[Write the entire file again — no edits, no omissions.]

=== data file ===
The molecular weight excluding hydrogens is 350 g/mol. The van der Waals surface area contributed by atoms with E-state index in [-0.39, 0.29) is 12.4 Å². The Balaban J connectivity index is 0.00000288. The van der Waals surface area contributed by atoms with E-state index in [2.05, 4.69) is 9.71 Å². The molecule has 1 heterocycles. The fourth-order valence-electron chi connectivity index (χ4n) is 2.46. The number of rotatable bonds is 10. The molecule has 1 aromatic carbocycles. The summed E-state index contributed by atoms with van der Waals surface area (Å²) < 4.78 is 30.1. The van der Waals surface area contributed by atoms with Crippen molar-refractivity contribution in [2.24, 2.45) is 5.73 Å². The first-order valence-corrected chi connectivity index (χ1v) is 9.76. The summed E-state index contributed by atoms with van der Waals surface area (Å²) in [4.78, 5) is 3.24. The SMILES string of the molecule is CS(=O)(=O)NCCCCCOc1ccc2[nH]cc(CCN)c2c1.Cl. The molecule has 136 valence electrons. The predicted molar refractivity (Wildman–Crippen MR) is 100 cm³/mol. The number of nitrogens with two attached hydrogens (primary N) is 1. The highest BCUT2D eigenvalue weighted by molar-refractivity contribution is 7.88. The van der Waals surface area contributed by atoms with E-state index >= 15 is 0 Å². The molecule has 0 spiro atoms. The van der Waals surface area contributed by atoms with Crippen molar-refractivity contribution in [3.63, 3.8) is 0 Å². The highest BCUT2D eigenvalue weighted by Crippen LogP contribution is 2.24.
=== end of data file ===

The molecular weight excluding hydrogens is 350 g/mol. The van der Waals surface area contributed by atoms with E-state index in [-0.39, 0.29) is 12.4 Å². The Balaban J connectivity index is 0.00000288. The van der Waals surface area contributed by atoms with E-state index in [2.05, 4.69) is 9.71 Å². The molecule has 1 heterocycles. The fourth-order valence-electron chi connectivity index (χ4n) is 2.46. The number of rotatable bonds is 10. The molecule has 1 aromatic carbocycles. The summed E-state index contributed by atoms with van der Waals surface area (Å²) < 4.78 is 30.1. The van der Waals surface area contributed by atoms with Crippen molar-refractivity contribution in [2.24, 2.45) is 5.73 Å². The first-order valence-corrected chi connectivity index (χ1v) is 9.76. The summed E-state index contributed by atoms with van der Waals surface area (Å²) in [4.78, 5) is 3.24. The SMILES string of the molecule is CS(=O)(=O)NCCCCCOc1ccc2[nH]cc(CCN)c2c1.Cl. The molecule has 136 valence electrons. The predicted molar refractivity (Wildman–Crippen MR) is 100 cm³/mol. The number of nitrogens with two attached hydrogens (primary N) is 1. The highest BCUT2D eigenvalue weighted by molar-refractivity contribution is 7.88. The van der Waals surface area contributed by atoms with E-state index >= 15 is 0 Å². The molecule has 0 spiro atoms. The van der Waals surface area contributed by atoms with Crippen molar-refractivity contribution in [3.63, 3.8) is 0 Å². The highest BCUT2D eigenvalue weighted by Crippen LogP contribution is 2.24.